• Howard

      I will attempt a follow up question although I struggle to make it sound like the genuine enquiry I believe it to be. When I read that you think you should not judge or draw lines or label or make decisions about who is in the Lord and I also read that you do these things, my mind turns to “why?” I would like your perspective on why you don’t just stop doing these things from this day forth.
      I have to ask for your perspective because to me it seems easy. I am not attempting to brag but merely to explain my confusion. If I thought (which I do) that I should not judge people, then I don’t judge people (and I don’t). This is the result of a conscious decision to stop judging people. It was not that difficult. Apparently it seems more difficult to you, so I am trying to understand your perspective on it. Why would it not be so easy as to say to yourself, “From now on, I will not form any opinions regarding whether another person is in the Lord”… and then just not do it?

  3. Allan

    You would agree that our culture promotes and practices and, in some ways, exists in order to separate and judge and divide people. The more individualistic we become as a society the more judgmental everyone we run into seems to be. It’s in the air. We can’t avoid it. We’re pressured to judge and divide. You would also agree that for the past 150-years in CofCs, our culture has been to judge and divide. That’s how I was raised and I know you were, too.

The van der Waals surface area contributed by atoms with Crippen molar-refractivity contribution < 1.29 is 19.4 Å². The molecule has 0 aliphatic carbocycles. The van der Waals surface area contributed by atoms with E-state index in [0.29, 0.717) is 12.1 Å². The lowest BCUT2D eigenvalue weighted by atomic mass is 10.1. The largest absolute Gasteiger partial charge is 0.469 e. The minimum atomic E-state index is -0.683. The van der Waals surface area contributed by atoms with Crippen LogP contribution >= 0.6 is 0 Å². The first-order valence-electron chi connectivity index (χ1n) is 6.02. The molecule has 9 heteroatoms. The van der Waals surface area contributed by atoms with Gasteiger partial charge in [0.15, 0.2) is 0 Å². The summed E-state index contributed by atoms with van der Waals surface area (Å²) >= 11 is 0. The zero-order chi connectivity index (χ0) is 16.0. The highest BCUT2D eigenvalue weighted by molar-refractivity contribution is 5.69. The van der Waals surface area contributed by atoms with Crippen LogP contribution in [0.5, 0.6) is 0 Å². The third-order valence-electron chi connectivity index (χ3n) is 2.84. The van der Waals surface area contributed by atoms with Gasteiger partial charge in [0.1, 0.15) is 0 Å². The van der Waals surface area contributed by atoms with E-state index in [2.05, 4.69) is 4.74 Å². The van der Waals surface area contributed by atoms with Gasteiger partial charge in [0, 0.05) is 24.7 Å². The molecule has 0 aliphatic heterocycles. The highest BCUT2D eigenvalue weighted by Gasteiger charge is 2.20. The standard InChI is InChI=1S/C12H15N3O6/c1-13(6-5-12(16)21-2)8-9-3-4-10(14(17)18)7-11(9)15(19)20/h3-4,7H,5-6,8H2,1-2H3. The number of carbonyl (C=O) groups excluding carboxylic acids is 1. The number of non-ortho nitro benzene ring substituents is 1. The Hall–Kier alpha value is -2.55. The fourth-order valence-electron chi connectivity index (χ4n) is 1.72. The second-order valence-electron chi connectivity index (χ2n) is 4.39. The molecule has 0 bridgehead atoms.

I do make those conscious decisions every day and in every circumstance to not judge. I am not the one deciding who’s in and who’s out. I’m aware of that. I know that our God’s great goal is to bring all things and all people together in Christ. So I want to be all about that, as well.
    However, I am also very aware that my human nature and my culture are very judgmental. I am pressured on all sides to judge, judge, judge and to divide, divide, divide. I do occasionally catch myself thinking judgmental thoughts and acting in us/them ways. I immediately repent and do my best to make amends. But I also know that I probably judge and label others in ways I’m not aware of yet.
    So, yes, the decision has been made. And, yes, it’s not quite as easy for me as you claim it is for you.